TransActive Fitness: If Not Now, When?

  1. Most of us start going to the gym to shape our bodies and our health. 

  2. Then we go there because we recognize that it feels good, once it is done feeling bad. 

  3. Then we go there because we experience change. While the change may be physical, it is never only that. Mentally, emotionally, and some would stay spiritually, our cells reconfigure with the muscle fibers to contribute to a new way of being, a new sense of self. We get to know aspects of ourselves that have not had the opportunity to express themselves fully as they have never been challenged in quite the same way. Sometimes this feels like a gift, other times it feels impossible to be with ourselves. At our best, we are able to find our stride here, and step 3 continues to be a long term relationship with lasts until the finish line. 

Other times we stop going. Maybe we have eaten poorly, maybe we haven’t kept up with our outside physical homework, maybe it feels too hard. Maybe we have gotten “too busy” and reprioritized our time, maybe we are injured. Take heart, for most who make it to step 3, it seems to be only a matter of time before returning to step 1.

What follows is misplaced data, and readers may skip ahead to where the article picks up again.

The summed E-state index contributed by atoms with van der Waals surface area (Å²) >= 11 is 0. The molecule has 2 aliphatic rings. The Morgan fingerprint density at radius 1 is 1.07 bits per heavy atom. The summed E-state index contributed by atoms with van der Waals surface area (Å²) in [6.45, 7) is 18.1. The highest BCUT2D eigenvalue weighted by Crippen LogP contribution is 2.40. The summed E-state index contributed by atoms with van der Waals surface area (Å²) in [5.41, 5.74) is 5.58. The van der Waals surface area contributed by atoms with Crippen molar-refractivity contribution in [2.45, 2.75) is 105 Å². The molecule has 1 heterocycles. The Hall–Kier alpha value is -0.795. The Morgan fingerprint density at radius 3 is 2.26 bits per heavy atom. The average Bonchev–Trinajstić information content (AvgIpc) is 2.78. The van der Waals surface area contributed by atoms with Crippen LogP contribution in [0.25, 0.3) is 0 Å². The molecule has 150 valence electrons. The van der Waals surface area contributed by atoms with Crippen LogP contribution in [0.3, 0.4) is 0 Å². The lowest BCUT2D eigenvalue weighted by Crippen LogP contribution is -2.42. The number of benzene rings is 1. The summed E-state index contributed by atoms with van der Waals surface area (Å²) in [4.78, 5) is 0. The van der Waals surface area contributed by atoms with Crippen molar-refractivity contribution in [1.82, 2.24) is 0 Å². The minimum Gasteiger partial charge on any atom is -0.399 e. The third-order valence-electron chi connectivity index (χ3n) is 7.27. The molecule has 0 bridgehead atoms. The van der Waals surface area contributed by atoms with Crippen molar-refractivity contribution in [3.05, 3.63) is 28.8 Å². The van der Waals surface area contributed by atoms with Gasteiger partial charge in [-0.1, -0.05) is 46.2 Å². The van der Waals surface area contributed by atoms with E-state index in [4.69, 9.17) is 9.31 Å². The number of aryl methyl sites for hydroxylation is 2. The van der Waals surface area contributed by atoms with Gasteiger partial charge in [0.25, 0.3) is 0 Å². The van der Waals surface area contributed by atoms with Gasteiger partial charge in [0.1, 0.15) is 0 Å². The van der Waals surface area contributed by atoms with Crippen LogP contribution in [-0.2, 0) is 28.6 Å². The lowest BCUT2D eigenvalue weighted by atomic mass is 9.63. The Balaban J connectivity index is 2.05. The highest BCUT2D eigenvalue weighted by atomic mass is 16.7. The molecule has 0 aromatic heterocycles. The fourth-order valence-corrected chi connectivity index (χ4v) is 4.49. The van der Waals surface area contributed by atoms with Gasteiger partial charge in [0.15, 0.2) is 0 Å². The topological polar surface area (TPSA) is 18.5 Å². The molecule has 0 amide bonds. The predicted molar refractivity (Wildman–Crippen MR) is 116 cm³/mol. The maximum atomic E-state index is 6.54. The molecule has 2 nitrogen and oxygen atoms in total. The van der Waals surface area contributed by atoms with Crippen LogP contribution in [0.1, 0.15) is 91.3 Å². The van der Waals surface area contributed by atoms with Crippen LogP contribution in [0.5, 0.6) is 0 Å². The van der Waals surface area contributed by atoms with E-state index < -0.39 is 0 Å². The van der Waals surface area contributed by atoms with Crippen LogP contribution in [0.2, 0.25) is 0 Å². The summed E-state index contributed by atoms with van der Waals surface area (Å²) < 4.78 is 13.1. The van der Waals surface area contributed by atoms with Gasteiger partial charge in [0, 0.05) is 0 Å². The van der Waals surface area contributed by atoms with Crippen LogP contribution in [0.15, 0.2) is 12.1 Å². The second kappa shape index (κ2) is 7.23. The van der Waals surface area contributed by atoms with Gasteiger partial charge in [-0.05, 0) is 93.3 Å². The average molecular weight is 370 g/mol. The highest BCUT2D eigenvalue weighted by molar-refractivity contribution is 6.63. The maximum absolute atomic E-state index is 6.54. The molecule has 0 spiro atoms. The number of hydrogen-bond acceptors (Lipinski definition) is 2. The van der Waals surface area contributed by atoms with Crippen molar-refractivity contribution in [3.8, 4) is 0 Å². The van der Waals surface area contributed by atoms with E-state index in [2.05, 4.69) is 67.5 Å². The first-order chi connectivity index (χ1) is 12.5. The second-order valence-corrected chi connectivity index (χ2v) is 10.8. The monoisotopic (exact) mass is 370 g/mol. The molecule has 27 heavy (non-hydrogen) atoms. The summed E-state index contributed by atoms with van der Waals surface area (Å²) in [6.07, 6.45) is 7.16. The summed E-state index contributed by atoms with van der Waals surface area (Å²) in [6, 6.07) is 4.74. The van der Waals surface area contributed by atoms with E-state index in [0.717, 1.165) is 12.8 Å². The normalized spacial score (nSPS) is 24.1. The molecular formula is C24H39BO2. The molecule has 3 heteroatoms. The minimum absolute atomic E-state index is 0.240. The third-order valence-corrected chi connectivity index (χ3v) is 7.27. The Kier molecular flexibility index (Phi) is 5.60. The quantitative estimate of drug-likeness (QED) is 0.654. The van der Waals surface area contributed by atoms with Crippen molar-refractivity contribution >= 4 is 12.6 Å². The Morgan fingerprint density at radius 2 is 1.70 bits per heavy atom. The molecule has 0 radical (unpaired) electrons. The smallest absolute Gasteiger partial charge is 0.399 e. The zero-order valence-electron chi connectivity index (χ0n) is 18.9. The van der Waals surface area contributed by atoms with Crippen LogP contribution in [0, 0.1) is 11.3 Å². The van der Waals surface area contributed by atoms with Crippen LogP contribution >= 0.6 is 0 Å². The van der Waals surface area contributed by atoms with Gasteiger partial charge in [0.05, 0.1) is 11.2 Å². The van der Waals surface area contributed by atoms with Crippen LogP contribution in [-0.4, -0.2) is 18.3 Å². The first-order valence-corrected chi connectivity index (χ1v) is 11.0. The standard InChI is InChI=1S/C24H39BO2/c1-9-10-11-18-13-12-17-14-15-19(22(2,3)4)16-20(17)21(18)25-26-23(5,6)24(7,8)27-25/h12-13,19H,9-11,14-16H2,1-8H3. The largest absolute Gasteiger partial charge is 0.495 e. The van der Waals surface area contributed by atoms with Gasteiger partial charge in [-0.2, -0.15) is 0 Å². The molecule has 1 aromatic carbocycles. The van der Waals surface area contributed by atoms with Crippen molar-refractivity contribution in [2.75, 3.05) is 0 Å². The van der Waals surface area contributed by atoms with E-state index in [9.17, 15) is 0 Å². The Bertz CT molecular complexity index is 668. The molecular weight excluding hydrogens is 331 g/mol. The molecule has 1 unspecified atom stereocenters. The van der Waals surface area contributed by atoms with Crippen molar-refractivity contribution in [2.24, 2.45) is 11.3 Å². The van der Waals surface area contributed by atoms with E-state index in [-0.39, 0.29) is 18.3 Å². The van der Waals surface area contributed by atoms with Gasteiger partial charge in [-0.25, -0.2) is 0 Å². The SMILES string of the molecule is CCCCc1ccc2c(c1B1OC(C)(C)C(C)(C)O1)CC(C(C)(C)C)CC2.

We return to step 1 because it becomes a matter of life or death - our health, our self-esteem. We remember what it felt like to feel step 2 good, and we become desperate for a step 3 change.

I have learned that it doesn’t matter how many time we rinse and repeat through the cycle, we always come out cleaner on the other side with a deeper understanding of ourselves, closer to balance and consistency then we are when we start.

If you hear this as an invitation to be slack in your dedication, let me be totally clear - lasting change only comes through diligence and mindful attention in an ongoing dedicated practice. If you hear this as an invitation to be kind with yourself, and to get back on the horse as many times as it takes, then you are feelin’ me - take my extended hand. Mike keeps offering me his, it is the least I can do.

The Funk

After my marathon and show highs. I returned to life as I know it. Just one day after another going through the motions. Hitting the gym but with no goals athletically there wasn’t a sense of urgency to do well or anything special. I ate what and when I wanted (although there was always a sense of what I *should* eat in the back of my mind). I started to slip into the thick dark pool of depression.